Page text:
If you want some luxury (Tibetan-style)...
Not our first choice, we ended up here nonetheless, courtesy of the Chinese government, which changed our plans. It is not exactly centrally located but I can't imagine a more luxurious hotel in Tibet. You name it, they've got it: two restaurants (including, sadly, the Hard Yak Cafe), laundry, karaoke lounge, coffee-shop, bar, room service, swimming pool, a whole floor devoted to souvenirs of virtually every imaginable kind, air-conditioning, telephones, televisions, 468 rooms (all with private baths). It was renovated in 1999, is largely Chinese-run (except for the local Tibetans lucky enough to have menial jobs), and is modern enough to take credit cards and offer supplementary oxygen!
As to the rooms themselves, the Western rooms (they also offer Tibetan-decor rooms) are fairly standard mid-class American hotel rooms. In fact, though I know this doesn't help non-Americans, picture a typical Holiday Inn. Very clean, very nice. No more.
The sidewalk next to Lhasa Hotel has a big bazaar
"My Friend" can always be seen next to Lhasa Hotel
Has anyone stayed at the Kyichu Hotel in the Tibetan quarter in Lhasa? If so, can you tell me what it was like?
How many days seems like a good amount for Lhasa? What trips outside Lhasa do you recommend? This is for a trip in July.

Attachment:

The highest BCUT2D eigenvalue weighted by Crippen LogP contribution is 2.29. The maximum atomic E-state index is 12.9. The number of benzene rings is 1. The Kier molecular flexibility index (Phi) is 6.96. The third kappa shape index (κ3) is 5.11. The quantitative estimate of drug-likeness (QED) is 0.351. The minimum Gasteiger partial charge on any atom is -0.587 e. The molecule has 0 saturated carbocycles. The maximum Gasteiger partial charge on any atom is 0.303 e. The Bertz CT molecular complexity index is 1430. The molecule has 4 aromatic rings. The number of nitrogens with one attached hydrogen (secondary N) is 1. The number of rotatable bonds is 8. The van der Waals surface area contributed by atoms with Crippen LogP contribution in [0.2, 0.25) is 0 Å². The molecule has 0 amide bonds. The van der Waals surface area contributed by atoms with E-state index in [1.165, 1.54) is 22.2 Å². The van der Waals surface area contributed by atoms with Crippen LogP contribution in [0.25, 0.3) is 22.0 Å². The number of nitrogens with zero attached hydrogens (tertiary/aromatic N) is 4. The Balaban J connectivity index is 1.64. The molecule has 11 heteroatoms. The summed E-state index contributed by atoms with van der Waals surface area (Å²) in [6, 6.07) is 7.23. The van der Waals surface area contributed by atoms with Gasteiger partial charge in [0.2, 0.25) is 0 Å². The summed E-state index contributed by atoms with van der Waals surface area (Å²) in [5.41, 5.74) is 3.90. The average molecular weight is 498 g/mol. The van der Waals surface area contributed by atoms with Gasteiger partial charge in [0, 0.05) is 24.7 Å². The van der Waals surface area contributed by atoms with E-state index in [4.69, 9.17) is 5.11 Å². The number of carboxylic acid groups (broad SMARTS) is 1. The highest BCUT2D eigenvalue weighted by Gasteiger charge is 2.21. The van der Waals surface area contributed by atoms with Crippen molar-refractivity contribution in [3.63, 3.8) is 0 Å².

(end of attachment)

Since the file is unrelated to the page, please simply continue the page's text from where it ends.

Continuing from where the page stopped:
Re: Lhasa hotel
I know this is really late from when you posted your inquiry but I just came back from my travel (a month in Tibet and a month and a half in Hong Kong).
I did stay at the Kyichu Hotel Tibet and it was really really nice -- folks and facilities. The bathroom plumbing has much to be desired but it's nothing that you can't handle. There's internet access on the premises and the hotel is very close to the Barkhor Square; maybe two blocks away. I would stay in this hotel when I go back to visit East Tibet.
I have fallen in love with Tibet. I was there for 28 days, doing the city tour around Lhasa for 2-3 days and then jumping into Landcruisers to head west to Mt. Kailash for the remaining days. (After doing the kora, we headed back towards Lhasa but down to Zhangmu to cross the border to Nepal). Many people may feel 28 days is WAY too long but I could have stayed in the Tibetan Plateau for another month, at least.
Our tour was a trek, thus, we did the kora (aka. circumambulation) around Mt. Kailash and Lake Manasarovar. We camped along the way and back which was really fun. Time flew by, and there's so much to absorb along the way and reflect from our busy daily life.
I don't know what to recommend to you about trips outside of Lhasa as I just went with the tour itinerary that suited what I wanted to see (SAGA DAWA festival; cultural interaction). West Tibet is definately beautiful even though the environment is on the dry side; however, you see lovely landscapes from sand dunes, glaciers and turqouise lakes. Our Tibetan tour guide recommended to see the opposite landscape in East Tibet, where it is green and lush; this will be my next desired trip.
I hope you had an amazing experience as I have. I know I've talked my friends' ears off about Tibet; please let me know what you thought... I had a very very difficult time leaving Tibet . Talk about culture shock, being back in New York City!!